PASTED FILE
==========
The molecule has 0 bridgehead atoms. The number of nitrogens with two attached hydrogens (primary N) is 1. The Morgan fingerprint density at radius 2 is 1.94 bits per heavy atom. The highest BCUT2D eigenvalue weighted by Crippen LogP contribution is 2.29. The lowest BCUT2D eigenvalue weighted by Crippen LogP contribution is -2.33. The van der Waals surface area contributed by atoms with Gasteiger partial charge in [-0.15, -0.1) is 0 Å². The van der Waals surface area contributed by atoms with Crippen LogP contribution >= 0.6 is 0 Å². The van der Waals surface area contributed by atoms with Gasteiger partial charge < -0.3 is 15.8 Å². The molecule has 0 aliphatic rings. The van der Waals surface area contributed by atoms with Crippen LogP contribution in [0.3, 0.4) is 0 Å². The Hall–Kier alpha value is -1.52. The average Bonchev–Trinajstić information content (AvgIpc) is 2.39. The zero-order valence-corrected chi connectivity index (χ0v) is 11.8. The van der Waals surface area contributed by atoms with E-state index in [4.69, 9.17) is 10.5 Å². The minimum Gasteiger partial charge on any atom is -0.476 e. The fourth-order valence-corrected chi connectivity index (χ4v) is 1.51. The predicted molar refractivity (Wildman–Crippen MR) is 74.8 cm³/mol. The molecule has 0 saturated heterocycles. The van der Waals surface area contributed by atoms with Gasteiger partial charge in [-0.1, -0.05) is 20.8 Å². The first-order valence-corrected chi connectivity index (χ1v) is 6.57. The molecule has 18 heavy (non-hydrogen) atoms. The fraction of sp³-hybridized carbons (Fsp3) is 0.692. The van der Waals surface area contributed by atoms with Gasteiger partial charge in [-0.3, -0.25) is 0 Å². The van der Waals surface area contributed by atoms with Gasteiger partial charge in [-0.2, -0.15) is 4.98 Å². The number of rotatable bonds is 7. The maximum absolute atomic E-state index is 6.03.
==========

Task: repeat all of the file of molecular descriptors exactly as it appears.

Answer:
The molecule has 0 bridgehead atoms. The number of nitrogens with two attached hydrogens (primary N) is 1. The Morgan fingerprint density at radius 2 is 1.94 bits per heavy atom. The highest BCUT2D eigenvalue weighted by Crippen LogP contribution is 2.29. The lowest BCUT2D eigenvalue weighted by Crippen LogP contribution is -2.33. The van der Waals surface area contributed by atoms with Gasteiger partial charge in [-0.15, -0.1) is 0 Å². The van der Waals surface area contributed by atoms with Crippen LogP contribution >= 0.6 is 0 Å². The van der Waals surface area contributed by atoms with Gasteiger partial charge < -0.3 is 15.8 Å². The molecule has 0 aliphatic rings. The van der Waals surface area contributed by atoms with Crippen LogP contribution in [0.3, 0.4) is 0 Å². The Hall–Kier alpha value is -1.52. The average Bonchev–Trinajstić information content (AvgIpc) is 2.39. The zero-order valence-corrected chi connectivity index (χ0v) is 11.8. The van der Waals surface area contributed by atoms with E-state index in [4.69, 9.17) is 10.5 Å². The minimum Gasteiger partial charge on any atom is -0.476 e. The fourth-order valence-corrected chi connectivity index (χ4v) is 1.51. The predicted molar refractivity (Wildman–Crippen MR) is 74.8 cm³/mol. The molecule has 0 saturated heterocycles. The van der Waals surface area contributed by atoms with Gasteiger partial charge in [-0.1, -0.05) is 20.8 Å². The first-order valence-corrected chi connectivity index (χ1v) is 6.57. The molecule has 18 heavy (non-hydrogen) atoms. The fraction of sp³-hybridized carbons (Fsp3) is 0.692. The van der Waals surface area contributed by atoms with Gasteiger partial charge in [-0.3, -0.25) is 0 Å². The van der Waals surface area contributed by atoms with Gasteiger partial charge in [-0.2, -0.15) is 4.98 Å². The number of rotatable bonds is 7. The maximum absolute atomic E-state index is 6.03.